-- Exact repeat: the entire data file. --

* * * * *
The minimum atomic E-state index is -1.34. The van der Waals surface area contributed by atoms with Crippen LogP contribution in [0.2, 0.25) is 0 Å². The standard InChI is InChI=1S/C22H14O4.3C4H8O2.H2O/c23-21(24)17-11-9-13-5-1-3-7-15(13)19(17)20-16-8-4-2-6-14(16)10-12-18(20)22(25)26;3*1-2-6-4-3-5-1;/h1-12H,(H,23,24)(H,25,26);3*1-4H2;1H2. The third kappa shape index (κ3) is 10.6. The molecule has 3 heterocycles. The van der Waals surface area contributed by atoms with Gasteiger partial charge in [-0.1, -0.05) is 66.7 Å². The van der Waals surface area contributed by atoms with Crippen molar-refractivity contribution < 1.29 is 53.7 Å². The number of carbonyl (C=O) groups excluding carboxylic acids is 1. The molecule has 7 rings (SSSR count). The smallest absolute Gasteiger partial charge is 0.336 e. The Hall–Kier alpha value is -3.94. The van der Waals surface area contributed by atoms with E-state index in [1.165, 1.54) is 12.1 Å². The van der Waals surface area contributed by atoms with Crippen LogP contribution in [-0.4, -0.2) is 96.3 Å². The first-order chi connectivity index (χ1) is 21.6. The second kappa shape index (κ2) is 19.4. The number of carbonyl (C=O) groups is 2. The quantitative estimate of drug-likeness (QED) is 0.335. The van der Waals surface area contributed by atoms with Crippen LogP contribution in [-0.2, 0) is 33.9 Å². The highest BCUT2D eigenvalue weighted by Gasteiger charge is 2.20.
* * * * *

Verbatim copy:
The minimum atomic E-state index is -1.34. The van der Waals surface area contributed by atoms with Crippen LogP contribution in [0.2, 0.25) is 0 Å². The standard InChI is InChI=1S/C22H14O4.3C4H8O2.H2O/c23-21(24)17-11-9-13-5-1-3-7-15(13)19(17)20-16-8-4-2-6-14(16)10-12-18(20)22(25)26;3*1-2-6-4-3-5-1;/h1-12H,(H,23,24)(H,25,26);3*1-4H2;1H2. The third kappa shape index (κ3) is 10.6. The molecule has 3 heterocycles. The van der Waals surface area contributed by atoms with Gasteiger partial charge in [-0.1, -0.05) is 66.7 Å². The van der Waals surface area contributed by atoms with Crippen molar-refractivity contribution < 1.29 is 53.7 Å². The number of carbonyl (C=O) groups excluding carboxylic acids is 1. The molecule has 7 rings (SSSR count). The smallest absolute Gasteiger partial charge is 0.336 e. The Hall–Kier alpha value is -3.94. The van der Waals surface area contributed by atoms with E-state index in [1.165, 1.54) is 12.1 Å². The van der Waals surface area contributed by atoms with Crippen LogP contribution in [-0.4, -0.2) is 96.3 Å². The first-order chi connectivity index (χ1) is 21.6. The second kappa shape index (κ2) is 19.4. The number of carbonyl (C=O) groups is 2. The quantitative estimate of drug-likeness (QED) is 0.335. The van der Waals surface area contributed by atoms with Crippen LogP contribution in [-0.2, 0) is 33.9 Å². The highest BCUT2D eigenvalue weighted by Gasteiger charge is 2.20.